With millions of children back in school this month, millions of parents are embarking on the computer literacy guilt trip.
They're worried that Dick and Jane won't be able to keep up if they don't have a computer, or somehow they think a PC and educational software will help turn their kids into geniuses.
They're half right and half wrong. Children should learn as early as possible the computer skills they'll need throughout their lives. Learning how to use a word processor is no longer a luxury, and computers can put an incredible wealth of reference material and other information at your child's fingertips.
But no computer is going to teach a youngster how to read, write, calculate and think critically. That's still a job for teachers and parents. Computers are good for drill and practice, but buying a PC is no substitute for spending time with your kids.
With that sermon in mind, let's talk about buying a PC that you and your children can use.
This is a particularly good time to be shopping because the big manufacturers -- IBM, Apple, Compaq, Dell and Tandy -- are falling all over each other in a race to produce inexpensive new machines designed for something called the "home computer" market.
Five or six years ago, a home computer was a toy that could -- with a lot of effort -- be made to perform some useful task. Those Commodores and Ataris have long since disappeared. The IBM-compatible and Apple Macintosh computers designed for today's home market are far more powerful than the best business machines those companies made five years ago.
Last week, for example, Apple introduced its new, low-priced Macintosh Performa series, while IBM has been beefing up its PS/1 line. Both companies are selling their computers through mass retailers such as Sears and Montgomery Ward, as well a through computer superstores.
At the low end, you can pick up a system with a decent word processing program and a printer for as little as $1,200. With judicious shopping, you can find a machine that will handle all your business needs and help your kids with their schoolwork without blowing a big hole in your bank account.
First, the hardware. You'll have two basic choices, an IBM-compatible or an Apple Macintosh. In both camps, this is a matter of religion, so it's hard to get objective advice.
There's no question that the Apple Macintosh, with its friendly, graphical interface, is easier to learn to use in its native mode. You'll usually spend less time figuring out how to get a Mac up and running. Also, all Macintosh programs use the same basic set of commands for editing, copying, printing and saving files. When you've learned how to use the first one, you'll know half of what you need for any program.
In response, many sellers of IBM-compatibles now package their computers with Microsoft Windows, a program that makes the PC almost as friendly as the Mac. And many throw in a bundle of useful software that's installed on the hard disk and ready to run from a start-up menu.
In the end, it may not matter much. There's plenty of software for both machines. Large publishers such as Microsoft make virtually identical versions of their programs for the Mac and for IBM-compatibles running Windows. And your kids will learn how to use whatever you buy -- much more quickly than you will. Macintosh computers do have one significant advantage -- built-in sound, voice and music capability, a plus for educational and entertainment software. Some models even come with a built-in microphone, so you can add voice messages to your documents.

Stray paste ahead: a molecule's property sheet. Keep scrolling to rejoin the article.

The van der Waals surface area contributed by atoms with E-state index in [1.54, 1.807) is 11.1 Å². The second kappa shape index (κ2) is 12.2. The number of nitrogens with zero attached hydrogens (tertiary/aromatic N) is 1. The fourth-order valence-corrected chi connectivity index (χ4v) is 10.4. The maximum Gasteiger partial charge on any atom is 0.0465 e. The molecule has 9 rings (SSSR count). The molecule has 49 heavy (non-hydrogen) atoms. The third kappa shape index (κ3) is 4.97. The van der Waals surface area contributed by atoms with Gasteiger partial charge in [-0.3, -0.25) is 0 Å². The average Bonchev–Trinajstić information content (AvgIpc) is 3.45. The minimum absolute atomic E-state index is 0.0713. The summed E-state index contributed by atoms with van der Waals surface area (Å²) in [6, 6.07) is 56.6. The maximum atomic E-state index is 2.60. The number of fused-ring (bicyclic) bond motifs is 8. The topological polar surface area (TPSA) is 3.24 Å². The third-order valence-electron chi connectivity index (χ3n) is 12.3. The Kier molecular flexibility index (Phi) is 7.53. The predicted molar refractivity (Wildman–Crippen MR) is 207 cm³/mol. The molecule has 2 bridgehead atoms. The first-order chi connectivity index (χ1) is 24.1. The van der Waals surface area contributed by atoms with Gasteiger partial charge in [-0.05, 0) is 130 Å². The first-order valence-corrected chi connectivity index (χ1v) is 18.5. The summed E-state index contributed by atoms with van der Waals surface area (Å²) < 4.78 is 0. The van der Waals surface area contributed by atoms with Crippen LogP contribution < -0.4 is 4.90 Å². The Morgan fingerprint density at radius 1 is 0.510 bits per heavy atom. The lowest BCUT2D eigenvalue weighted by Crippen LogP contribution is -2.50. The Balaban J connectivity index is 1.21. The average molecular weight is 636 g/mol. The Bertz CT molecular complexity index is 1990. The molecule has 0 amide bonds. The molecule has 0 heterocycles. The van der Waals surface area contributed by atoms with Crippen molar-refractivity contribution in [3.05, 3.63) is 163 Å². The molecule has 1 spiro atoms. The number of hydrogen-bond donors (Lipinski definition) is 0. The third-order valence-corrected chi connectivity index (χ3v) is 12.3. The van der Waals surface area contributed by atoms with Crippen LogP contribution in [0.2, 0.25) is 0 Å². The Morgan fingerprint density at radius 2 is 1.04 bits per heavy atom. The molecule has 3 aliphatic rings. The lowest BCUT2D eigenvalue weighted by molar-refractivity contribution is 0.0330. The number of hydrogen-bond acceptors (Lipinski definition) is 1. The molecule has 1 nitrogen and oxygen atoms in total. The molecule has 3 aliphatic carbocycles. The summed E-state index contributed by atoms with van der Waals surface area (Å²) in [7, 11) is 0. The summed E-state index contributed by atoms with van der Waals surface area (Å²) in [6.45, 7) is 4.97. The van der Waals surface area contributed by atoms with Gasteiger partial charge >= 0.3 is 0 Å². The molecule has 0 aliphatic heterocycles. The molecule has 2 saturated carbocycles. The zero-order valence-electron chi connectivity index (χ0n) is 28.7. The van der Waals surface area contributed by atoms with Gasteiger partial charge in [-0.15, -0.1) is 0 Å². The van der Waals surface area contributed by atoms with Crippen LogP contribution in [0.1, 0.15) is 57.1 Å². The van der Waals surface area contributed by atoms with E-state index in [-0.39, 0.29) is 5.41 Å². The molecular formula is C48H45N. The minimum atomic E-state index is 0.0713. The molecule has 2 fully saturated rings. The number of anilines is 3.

IBM and Tandy build sound and music hardware into some of their models, and most software publishers support them. If the IBM-compatible machine you're considering doesn't have sound capabilities, you can spend an extra $100 to $200 for a sound board such as Creative Labs' Sound Blaster. If you prefer a computer that doesn't talk back, you can ignore the whole thing.
Expense may be another issue. A Macintosh system will generally cost several hundred dollars more than an IBM-compatible with comparable horsepower. There is a major reason for this. Apple has a monopoly on Macs, while there are hundreds of companies turning out IBM clones. Also, there are great deals on bundled software with IBM-compatibles.
There are other reasons to select one system over the other. One is what your child uses at school vs. what you use at work.
About 90 percent of the computers in American offices are IBM-compatibles. If that's the case in your office and it's important that you bring work home, it's silly to buy a Macintosh. If matching home and work computers doesn't matter, you may want to buy the kind of computer your child uses in school. But be careful.
In the lower grades, most schools have large investments in Apple computers -- but they're usually obsolescent Apple II machines that aren't compatible with any IBM or Apple Macintosh models on the market today. So your choice of a home machine may not matter.
In the upper grades, you're more likely to find Mac or IBM equipment, so it may make sense to buy the type of computer your child uses at school.
If you have a child in college, this can be critical. Many schools have agreements with Apple or IBM that give one or the other a virtual monopoly on campus. Through the school, the manufacturer may offer your student a good deal on a computer -- although street prices have dropped so low that the difference may be minimal. If your child's college has a preference, don't fight city hall.
So much for walking the Apple-IBM tightrope. Next time we'll discuss how to choose the right combination of hardware and software for your favorite student -- no matter which system you buy.